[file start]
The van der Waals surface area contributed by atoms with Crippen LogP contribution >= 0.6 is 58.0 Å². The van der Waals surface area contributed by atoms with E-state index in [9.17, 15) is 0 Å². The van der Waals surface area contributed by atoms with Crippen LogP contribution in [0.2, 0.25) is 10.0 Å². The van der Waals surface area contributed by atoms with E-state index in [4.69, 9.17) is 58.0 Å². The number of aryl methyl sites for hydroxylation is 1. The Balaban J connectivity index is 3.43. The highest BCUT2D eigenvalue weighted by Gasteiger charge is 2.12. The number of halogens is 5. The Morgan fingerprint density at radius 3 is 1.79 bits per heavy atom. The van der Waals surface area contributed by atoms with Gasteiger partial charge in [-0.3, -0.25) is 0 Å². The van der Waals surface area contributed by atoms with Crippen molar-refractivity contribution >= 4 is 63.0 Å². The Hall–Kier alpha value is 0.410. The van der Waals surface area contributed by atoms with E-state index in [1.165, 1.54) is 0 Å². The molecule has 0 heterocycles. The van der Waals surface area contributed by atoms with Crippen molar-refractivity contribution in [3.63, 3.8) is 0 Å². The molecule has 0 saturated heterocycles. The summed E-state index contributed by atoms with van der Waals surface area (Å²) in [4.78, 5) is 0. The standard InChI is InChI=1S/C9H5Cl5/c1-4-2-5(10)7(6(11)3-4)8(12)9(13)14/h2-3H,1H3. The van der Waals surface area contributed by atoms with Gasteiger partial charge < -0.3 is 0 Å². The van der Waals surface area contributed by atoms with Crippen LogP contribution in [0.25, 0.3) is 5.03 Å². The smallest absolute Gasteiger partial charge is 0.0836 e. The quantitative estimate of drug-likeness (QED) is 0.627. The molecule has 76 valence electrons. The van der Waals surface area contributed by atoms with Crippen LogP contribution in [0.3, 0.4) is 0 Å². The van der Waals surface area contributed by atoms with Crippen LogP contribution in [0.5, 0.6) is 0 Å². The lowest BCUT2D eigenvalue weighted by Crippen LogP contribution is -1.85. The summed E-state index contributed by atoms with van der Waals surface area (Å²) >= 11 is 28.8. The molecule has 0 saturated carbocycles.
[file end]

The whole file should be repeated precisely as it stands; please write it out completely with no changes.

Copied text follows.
The van der Waals surface area contributed by atoms with Crippen LogP contribution >= 0.6 is 58.0 Å². The van der Waals surface area contributed by atoms with E-state index in [9.17, 15) is 0 Å². The van der Waals surface area contributed by atoms with Crippen LogP contribution in [0.2, 0.25) is 10.0 Å². The van der Waals surface area contributed by atoms with E-state index in [4.69, 9.17) is 58.0 Å². The number of aryl methyl sites for hydroxylation is 1. The Balaban J connectivity index is 3.43. The highest BCUT2D eigenvalue weighted by Gasteiger charge is 2.12. The number of halogens is 5. The Morgan fingerprint density at radius 3 is 1.79 bits per heavy atom. The van der Waals surface area contributed by atoms with Gasteiger partial charge in [-0.3, -0.25) is 0 Å². The van der Waals surface area contributed by atoms with Crippen molar-refractivity contribution >= 4 is 63.0 Å². The Hall–Kier alpha value is 0.410. The van der Waals surface area contributed by atoms with E-state index in [1.165, 1.54) is 0 Å². The molecule has 0 heterocycles. The van der Waals surface area contributed by atoms with Crippen molar-refractivity contribution in [3.63, 3.8) is 0 Å². The molecule has 0 saturated heterocycles. The summed E-state index contributed by atoms with van der Waals surface area (Å²) in [4.78, 5) is 0. The standard InChI is InChI=1S/C9H5Cl5/c1-4-2-5(10)7(6(11)3-4)8(12)9(13)14/h2-3H,1H3. The van der Waals surface area contributed by atoms with Gasteiger partial charge < -0.3 is 0 Å². The van der Waals surface area contributed by atoms with Crippen LogP contribution in [0.25, 0.3) is 5.03 Å². The smallest absolute Gasteiger partial charge is 0.0836 e. The quantitative estimate of drug-likeness (QED) is 0.627. The molecule has 76 valence electrons. The van der Waals surface area contributed by atoms with Crippen LogP contribution in [0.3, 0.4) is 0 Å². The van der Waals surface area contributed by atoms with Crippen LogP contribution in [0.5, 0.6) is 0 Å². The lowest BCUT2D eigenvalue weighted by Crippen LogP contribution is -1.85. The summed E-state index contributed by atoms with van der Waals surface area (Å²) >= 11 is 28.8. The molecule has 0 saturated carbocycles.